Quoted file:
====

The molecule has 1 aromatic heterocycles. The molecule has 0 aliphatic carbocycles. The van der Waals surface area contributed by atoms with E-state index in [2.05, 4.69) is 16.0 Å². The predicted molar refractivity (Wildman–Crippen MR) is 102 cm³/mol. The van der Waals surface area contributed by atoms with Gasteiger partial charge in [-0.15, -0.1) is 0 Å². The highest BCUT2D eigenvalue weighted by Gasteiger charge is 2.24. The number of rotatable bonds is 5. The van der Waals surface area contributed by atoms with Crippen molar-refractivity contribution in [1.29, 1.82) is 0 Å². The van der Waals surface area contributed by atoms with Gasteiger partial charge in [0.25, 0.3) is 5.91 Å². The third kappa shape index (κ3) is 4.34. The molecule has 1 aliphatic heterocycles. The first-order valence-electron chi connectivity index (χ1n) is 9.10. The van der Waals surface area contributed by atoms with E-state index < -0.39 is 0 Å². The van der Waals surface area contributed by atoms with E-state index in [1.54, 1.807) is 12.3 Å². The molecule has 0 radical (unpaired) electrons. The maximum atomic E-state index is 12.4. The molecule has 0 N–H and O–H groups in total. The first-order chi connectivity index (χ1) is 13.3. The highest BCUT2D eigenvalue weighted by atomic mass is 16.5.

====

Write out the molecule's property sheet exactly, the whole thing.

The molecule has 1 aromatic heterocycles. The molecule has 0 aliphatic carbocycles. The van der Waals surface area contributed by atoms with E-state index in [2.05, 4.69) is 16.0 Å². The predicted molar refractivity (Wildman–Crippen MR) is 102 cm³/mol. The van der Waals surface area contributed by atoms with Gasteiger partial charge in [-0.15, -0.1) is 0 Å². The highest BCUT2D eigenvalue weighted by Gasteiger charge is 2.24. The number of rotatable bonds is 5. The van der Waals surface area contributed by atoms with Crippen molar-refractivity contribution in [1.29, 1.82) is 0 Å². The van der Waals surface area contributed by atoms with Gasteiger partial charge in [0.25, 0.3) is 5.91 Å². The third kappa shape index (κ3) is 4.34. The molecule has 1 aliphatic heterocycles. The first-order valence-electron chi connectivity index (χ1n) is 9.10. The van der Waals surface area contributed by atoms with E-state index < -0.39 is 0 Å². The van der Waals surface area contributed by atoms with E-state index in [1.54, 1.807) is 12.3 Å². The molecule has 0 radical (unpaired) electrons. The maximum atomic E-state index is 12.4. The molecule has 0 N–H and O–H groups in total. The first-order chi connectivity index (χ1) is 13.3. The highest BCUT2D eigenvalue weighted by atomic mass is 16.5.